I grew up living with my mother in my grandparents’ tastefully arranged household. It was a quiet space, where a glass-topped breakfront displayed delicate china, and polished surfaces were covered with lace tablecloths. The sense of stillness in the house allowed the usually unnoticed details of a room to come to the foreground of awareness.
When it’s clear that no ball playing, roughhousing, or running will be allowed, one has no choice but to sit quietly and listen—and in that silence, those rooms would whisper stories to me, all kinds of narratives that curved around the contours of a couch, surprised me at the corner of a cabinet, played with the light glinting off the bronze chandelier. Though I couldn’t yet fully grasp what these rooms were trying to say, I could sense them wordlessly conveying their spirit to me.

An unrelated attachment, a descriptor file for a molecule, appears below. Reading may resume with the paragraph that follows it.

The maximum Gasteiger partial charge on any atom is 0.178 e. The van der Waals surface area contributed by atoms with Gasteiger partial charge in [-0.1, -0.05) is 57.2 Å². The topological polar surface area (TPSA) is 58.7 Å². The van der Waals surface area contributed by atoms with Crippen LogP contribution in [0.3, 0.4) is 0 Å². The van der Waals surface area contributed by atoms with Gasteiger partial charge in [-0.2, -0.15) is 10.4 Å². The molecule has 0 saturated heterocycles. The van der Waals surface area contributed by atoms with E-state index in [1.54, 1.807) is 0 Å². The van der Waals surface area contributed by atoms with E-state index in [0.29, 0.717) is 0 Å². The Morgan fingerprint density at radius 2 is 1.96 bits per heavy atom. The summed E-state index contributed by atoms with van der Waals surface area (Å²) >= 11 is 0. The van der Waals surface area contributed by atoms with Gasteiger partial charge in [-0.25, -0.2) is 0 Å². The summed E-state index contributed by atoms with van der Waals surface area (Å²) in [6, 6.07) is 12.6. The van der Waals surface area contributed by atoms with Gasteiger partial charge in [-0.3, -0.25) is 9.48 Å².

Having retained this attunement to the psychology of space into adulthood, I was jolted when, early in my clinical training, my therapist switched offices. I’d become used to meeting in a small, cozy, book-lined room, where a clock sat at eye level on a shelf. I felt safe and shared freely there, with a sense of being contained and cared for. The books, colors, natural light, and comfortable seating were all part of the room’s special poetry.
When she moved into a much larger space, the view from the couch changed. Rather than neatly shelved books, I now gazed upon…